Today, we’re accustomed to female soldiers, but in 1886, it must have been quite a surprise to see this female Indian scout, rifle in hand, riding along with U.S. soldiers (at left). The U.S.-issued buckskin gloves look oversized and were possibly props of the studio photographer, A. Frank Randall.
That same year, Randall accompanied Gen. George Crook’s army in the campaign to capture Apache Indians who had fled their enforced confinement on a reservation and headed for Mexico. Did this scout play a part in pursuing Geronimo’s band? We don’t know, but Randall was there to take a photograph of prominent Chiricahua Apache leader Geronimo and fellow chieftain Naiche, after their surrender, as they were held captive at Fort Bowie, Ariz. Both men had strongly resisted the government’s “removal programs” and had taken family and followers to the mountains of Mexico, where they were pursued and ultimately surrendered.
The 1888 album containing both of these photographs is just one example of the rich holdings of Native American photography within the wider collection at The Huntington. If you didn’t know The Huntington had material like this, no doubt you would have if Henry Huntington had built the “Indian Room” he considered for the Library in the late 1920s, a trend in keeping with many of the era’s wealthy industrialists who viewed native peoples as a “vanishing race.”Huntington was one of the early subscribers to Edward S. Curtis’ monumental photography project, The North American Indian. In 1923, he purchased two large sets of photographs of Southwest Indians directly from photographers Carl Moon and Frederick Monsen. This was headline news of the day: “Pictorial History of Indians Safeguarded | Carl Moon’s Studies of Aborigines Purchased for Huntington Collection,” said the Los Angeles Times on March 11, 1923. Moon, a local Pasadena photographer, had spent the previous 20 years living among and photographing the Pueblo Indians. Some of his photographs had been exhibited in 1906 in Washington, D.C., and were praised by President Theodore Roosevelt, who expressed a hope that the collection would remain intact.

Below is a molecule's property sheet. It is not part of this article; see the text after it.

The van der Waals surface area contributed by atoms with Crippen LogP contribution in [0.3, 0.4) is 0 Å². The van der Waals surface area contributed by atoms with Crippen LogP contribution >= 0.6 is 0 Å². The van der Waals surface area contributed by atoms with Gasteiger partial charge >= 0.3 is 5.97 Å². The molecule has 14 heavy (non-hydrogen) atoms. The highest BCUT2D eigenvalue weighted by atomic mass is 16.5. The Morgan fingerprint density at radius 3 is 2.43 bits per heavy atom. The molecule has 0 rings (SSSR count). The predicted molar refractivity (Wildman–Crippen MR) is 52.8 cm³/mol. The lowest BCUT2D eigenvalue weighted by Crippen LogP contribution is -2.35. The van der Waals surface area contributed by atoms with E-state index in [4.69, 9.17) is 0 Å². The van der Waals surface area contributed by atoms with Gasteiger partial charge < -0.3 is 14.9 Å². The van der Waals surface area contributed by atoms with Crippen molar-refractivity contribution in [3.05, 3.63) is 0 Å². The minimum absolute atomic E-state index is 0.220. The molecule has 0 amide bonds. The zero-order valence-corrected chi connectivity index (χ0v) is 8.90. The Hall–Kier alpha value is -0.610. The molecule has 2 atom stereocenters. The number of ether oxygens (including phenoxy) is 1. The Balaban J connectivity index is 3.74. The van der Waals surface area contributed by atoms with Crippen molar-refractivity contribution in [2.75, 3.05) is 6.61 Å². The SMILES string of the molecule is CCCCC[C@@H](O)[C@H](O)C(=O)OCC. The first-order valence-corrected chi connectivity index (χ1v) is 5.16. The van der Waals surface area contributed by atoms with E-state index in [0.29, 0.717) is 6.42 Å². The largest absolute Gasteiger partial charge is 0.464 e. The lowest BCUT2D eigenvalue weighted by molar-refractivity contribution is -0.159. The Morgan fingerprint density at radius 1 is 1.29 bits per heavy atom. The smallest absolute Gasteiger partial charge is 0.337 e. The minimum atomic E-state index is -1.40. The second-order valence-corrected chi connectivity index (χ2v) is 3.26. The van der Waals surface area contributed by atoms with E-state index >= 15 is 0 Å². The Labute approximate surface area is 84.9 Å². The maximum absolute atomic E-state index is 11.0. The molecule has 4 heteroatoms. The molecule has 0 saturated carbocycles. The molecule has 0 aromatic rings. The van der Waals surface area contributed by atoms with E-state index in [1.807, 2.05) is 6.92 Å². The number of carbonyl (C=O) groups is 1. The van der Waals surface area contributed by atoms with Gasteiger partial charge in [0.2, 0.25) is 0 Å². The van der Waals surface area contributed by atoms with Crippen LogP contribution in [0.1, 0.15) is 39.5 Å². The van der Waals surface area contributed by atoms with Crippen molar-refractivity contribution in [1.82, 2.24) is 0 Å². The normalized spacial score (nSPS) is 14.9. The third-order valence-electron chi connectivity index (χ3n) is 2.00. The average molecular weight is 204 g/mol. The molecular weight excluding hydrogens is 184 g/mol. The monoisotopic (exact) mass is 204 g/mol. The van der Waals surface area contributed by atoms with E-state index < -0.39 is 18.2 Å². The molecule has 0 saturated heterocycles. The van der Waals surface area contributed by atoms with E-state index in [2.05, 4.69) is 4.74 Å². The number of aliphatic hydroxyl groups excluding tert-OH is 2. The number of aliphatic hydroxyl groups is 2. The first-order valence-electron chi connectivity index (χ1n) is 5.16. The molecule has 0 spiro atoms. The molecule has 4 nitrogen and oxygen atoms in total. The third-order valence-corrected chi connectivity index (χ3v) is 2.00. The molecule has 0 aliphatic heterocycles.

The Library is now in the thick of a two-year project to fully catalog, describe, and digitize its Native American photography collections. We’ve identified approximately 20,000 photographs, negatives, glass plates, lantern slides, and a collection of 18th- and 19th-century prints. The images range from ethnographic and artistic studies by professionals to snapshots taken by U.S. Indian agents and travelers to the West. This work-in-progress will culminate in an online scholarly tool that will make available a rich collection of images, some undiscovered until now.
To view some bonus images related to this post, head over to our Tumblr.
This blog post is the first to take a look inside this project as it unfolds. Look for future spotlights on some of the local collectors, photographers, and other gems and favorites from the archive.
Suzanne Oatey is a project archivist for the rare books department at The Huntington.